For six years from 1955 Britain ran a secretive programme to school young men in Chinese before shipping them off to the Far East to spy. Only now has their story become public.
Members of the first Chinese course in Hong Kong
It's the sort of adventure most ambitious school leavers could only dream about. You get called in, sworn to secrecy and tutored in a foreign language before being shipped off to exotic climes.
Yet this was no comic book adventure for about 300 National Service recruits in 1950s Britain.
Not only was it a life-changing experience for men who are now in or approaching their 70s - but as a spin-off it provided universities in Oxford, Cambridge, Leeds, Edinburgh, the US, Canada and New Zealand with a generation of lecturers in Chinese.
The story starts at a time when the world was split between capitalism and communism. The rise to power of Chairman Mao in China put the British territory of Hong Kong in a highly vulnerable, yet also suddenly strategic position.
The British government decided it needed a reliable group of men, based there, who could listen in to the radio broadcasts emanating from the closed off People's Republic, next door. The problem was, how many Brits could actually speak Chinese?
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Listening to China, on BBC Radio 4, is presented by Emily Buchanan
Rupert Allason, who writes about intelligence history under the name Nigel West, says the decision was taken to train people and National Service, which every fit man of 18 and over had to do, "represented a gigantic virtually free resource... these were young men who had a commitment, whether they liked it or not, for two years".
While some National Servicemen were sent to fight in places like Malaya, Korea, Kenya and Cyprus the languages courses, most commonly Russian, provided a different route for some of the brighter recruits.
But how to sift for potentially gifted Chinese speakers? The selection process was a bit of a guessing game, with no-one seemingly sure which talent would be best for learning this alien language - so classics scholars bound for Cambridge mixed with trainee accountants and those in the arts.
For many their selection came as a bolt from the blue. One found himself on the course after putting his hand up when the recruits on parade were asked if any of them had done French O level.
Chairman Mao's rise to power prompted the language course
Reg Hunt recalls how he and two others were preparing to study Russian when they were marched in to see the education officer and asked if they would transfer to to the embryonic Chinese course. "'Yes Sir!', we replied without a moment's thought. And that moment changed our lives."
Mike Wallace actively chose the course - although only because it meant staying closer to his then sweetheart (and later wife) in Cheltenham.
The new recruits knew almost nothing of China. Few had even heard the language. But after being sworn to strict secrecy the lessons began at often out-of-the-way RAF camps including Wythall in the Midlands, Pucklechurch near Bristol and Worth Matravers in Dorset.
Everything was different
David McMullen, who went on to became a professor of Chinese at Cambridge and whose twin brother James lectured in Japanese at Oxford, says the regimented way in which they were taught, he now knows, was a "language instructor's dream".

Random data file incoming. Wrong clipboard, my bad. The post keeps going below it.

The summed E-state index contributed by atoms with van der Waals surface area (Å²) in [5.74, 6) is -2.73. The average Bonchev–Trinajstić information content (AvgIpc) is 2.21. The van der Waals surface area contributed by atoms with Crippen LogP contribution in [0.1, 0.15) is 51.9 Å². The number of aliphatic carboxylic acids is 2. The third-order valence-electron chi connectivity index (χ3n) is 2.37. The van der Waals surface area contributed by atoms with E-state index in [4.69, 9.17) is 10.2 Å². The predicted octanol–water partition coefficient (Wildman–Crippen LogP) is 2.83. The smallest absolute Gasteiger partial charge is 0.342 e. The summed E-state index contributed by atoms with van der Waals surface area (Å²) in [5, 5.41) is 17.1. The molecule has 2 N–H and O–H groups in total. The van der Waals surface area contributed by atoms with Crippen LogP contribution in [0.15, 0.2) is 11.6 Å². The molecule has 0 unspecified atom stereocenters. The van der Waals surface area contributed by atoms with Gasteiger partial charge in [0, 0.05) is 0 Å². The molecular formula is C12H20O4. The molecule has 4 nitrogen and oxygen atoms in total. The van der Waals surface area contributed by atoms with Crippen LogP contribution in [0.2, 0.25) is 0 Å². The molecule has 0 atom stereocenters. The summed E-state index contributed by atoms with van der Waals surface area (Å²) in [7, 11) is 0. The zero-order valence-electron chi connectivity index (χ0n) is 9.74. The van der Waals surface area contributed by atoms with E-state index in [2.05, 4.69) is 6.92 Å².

"The first two weeks were spent chanting out the sounds accurately and the tones accurately. You can't do that with undergraduates, you can't regiment them in the same way - it was a very good way of doing it."
But discipline is all relative. One of the course instructors, 87-year-old Flight Lieutenant Paddy Raine, a veteran of Bomber Command in World War II, said the academically bright bunch on the course "were very different from your normal" National Serviceman and enjoyed a more relaxed regime.
"There wasn't any 'get your haircut' and that sort of thing," he recalls.
The lessons continued for a full year before the members of each course flew out to Hong Kong, stopping at an enviable range of locations including Tripoli, Rome, Iraq, Karachi and Singapore.
Hong Kong was a revelation for young men from 1950s Britain. "It never seemed to close. Any time of night and day the streets seemed to be crowded. You'd go down an alley looking for a restaurant and you'd see signs up for curing the most horrific diseases, all illustrated with gory colour pictures. Everything was different - it was a wonderful exciting time," is how Mike Wallace recalls it.
Mike Grindley still has his old notebooks from Chinese classes
They were introduced to their work; sitting at radio sets with headphones on jotting down whatever they heard in Chinese. With the need for 24-hour cover the shifts were long and sometimes dull, especially as they did not know the significance of what they were listening to.
But thanks to papers released at the Public Records Office - and other research by those involved - they now know that as well as recording Chinese Air Force movements and monitoring the Chinese flights into and out of Hong Kong, each of the frequent bursts of four Chinese numbers represented a character.
And while they never knew what happened to their work when they handed it in at the end of each shift, it now seems it was assessed in Hong Kong and shared with Australian and US intelligence.
Thanks to the intensive lessons focusing on technical language and numbers, most were pleasantly surprised to find the work not too tough. As Mike Wallace says "some of the Chinese was so slow and clear that it appeared to be being said purely for our benefit".
John Norrish was pretty sure the Chinese knew what was going on given that they were based right on the top of the highest peak in Hong Kong alongside a huge radio mast. And experiences in the plentiful bars of Hong Kong seemed to confirm that view.
"You'd order a beer and the barmaid would mimic headphones and say 'you work on the Peak'. 'No, no no' we'd reply, but it was pretty clear."
Emily Buchanan with four graduates of the RAF Chinese course